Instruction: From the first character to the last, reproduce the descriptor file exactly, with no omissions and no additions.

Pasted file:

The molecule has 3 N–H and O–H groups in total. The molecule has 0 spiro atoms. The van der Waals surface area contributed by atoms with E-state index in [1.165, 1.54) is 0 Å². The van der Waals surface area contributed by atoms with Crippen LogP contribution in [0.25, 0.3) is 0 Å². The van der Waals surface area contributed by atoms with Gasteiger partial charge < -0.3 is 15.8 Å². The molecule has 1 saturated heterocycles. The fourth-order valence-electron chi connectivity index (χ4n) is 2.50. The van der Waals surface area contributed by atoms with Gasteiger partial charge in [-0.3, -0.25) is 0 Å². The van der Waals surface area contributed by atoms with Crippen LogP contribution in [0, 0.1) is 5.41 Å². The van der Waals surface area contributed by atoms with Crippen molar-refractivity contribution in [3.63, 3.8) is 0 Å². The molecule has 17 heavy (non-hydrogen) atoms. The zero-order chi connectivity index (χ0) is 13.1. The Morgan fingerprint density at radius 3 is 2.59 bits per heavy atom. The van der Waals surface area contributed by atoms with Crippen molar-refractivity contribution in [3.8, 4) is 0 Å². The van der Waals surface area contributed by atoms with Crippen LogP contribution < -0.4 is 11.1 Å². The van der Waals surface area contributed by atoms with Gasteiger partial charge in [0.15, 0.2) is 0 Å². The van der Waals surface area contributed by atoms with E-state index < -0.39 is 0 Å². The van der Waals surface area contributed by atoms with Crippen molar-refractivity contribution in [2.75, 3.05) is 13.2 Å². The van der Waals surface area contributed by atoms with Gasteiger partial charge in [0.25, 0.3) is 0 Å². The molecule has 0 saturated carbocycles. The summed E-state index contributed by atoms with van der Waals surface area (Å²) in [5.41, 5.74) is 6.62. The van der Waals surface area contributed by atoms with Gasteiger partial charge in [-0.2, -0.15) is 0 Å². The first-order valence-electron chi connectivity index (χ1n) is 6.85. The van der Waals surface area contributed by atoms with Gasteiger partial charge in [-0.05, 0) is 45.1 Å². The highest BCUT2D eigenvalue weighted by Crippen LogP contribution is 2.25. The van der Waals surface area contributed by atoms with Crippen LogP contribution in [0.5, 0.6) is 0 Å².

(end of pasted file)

The molecule has 3 N–H and O–H groups in total. The molecule has 0 spiro atoms. The van der Waals surface area contributed by atoms with E-state index in [1.165, 1.54) is 0 Å². The van der Waals surface area contributed by atoms with Crippen LogP contribution in [0.25, 0.3) is 0 Å². The van der Waals surface area contributed by atoms with Gasteiger partial charge < -0.3 is 15.8 Å². The molecule has 1 saturated heterocycles. The fourth-order valence-electron chi connectivity index (χ4n) is 2.50. The van der Waals surface area contributed by atoms with Gasteiger partial charge in [-0.3, -0.25) is 0 Å². The van der Waals surface area contributed by atoms with Crippen LogP contribution in [0, 0.1) is 5.41 Å². The van der Waals surface area contributed by atoms with Crippen molar-refractivity contribution in [3.63, 3.8) is 0 Å². The molecule has 17 heavy (non-hydrogen) atoms. The zero-order chi connectivity index (χ0) is 13.1. The Morgan fingerprint density at radius 3 is 2.59 bits per heavy atom. The van der Waals surface area contributed by atoms with Crippen molar-refractivity contribution in [3.8, 4) is 0 Å². The van der Waals surface area contributed by atoms with Crippen LogP contribution < -0.4 is 11.1 Å². The van der Waals surface area contributed by atoms with Gasteiger partial charge in [0.15, 0.2) is 0 Å². The van der Waals surface area contributed by atoms with E-state index < -0.39 is 0 Å². The van der Waals surface area contributed by atoms with Crippen molar-refractivity contribution in [2.75, 3.05) is 13.2 Å². The van der Waals surface area contributed by atoms with Gasteiger partial charge in [0.25, 0.3) is 0 Å². The molecule has 0 saturated carbocycles. The summed E-state index contributed by atoms with van der Waals surface area (Å²) in [5.41, 5.74) is 6.62. The van der Waals surface area contributed by atoms with Gasteiger partial charge in [-0.2, -0.15) is 0 Å². The first-order valence-electron chi connectivity index (χ1n) is 6.85. The van der Waals surface area contributed by atoms with Gasteiger partial charge in [-0.05, 0) is 45.1 Å². The highest BCUT2D eigenvalue weighted by Crippen LogP contribution is 2.25. The van der Waals surface area contributed by atoms with Crippen LogP contribution in [0.5, 0.6) is 0 Å².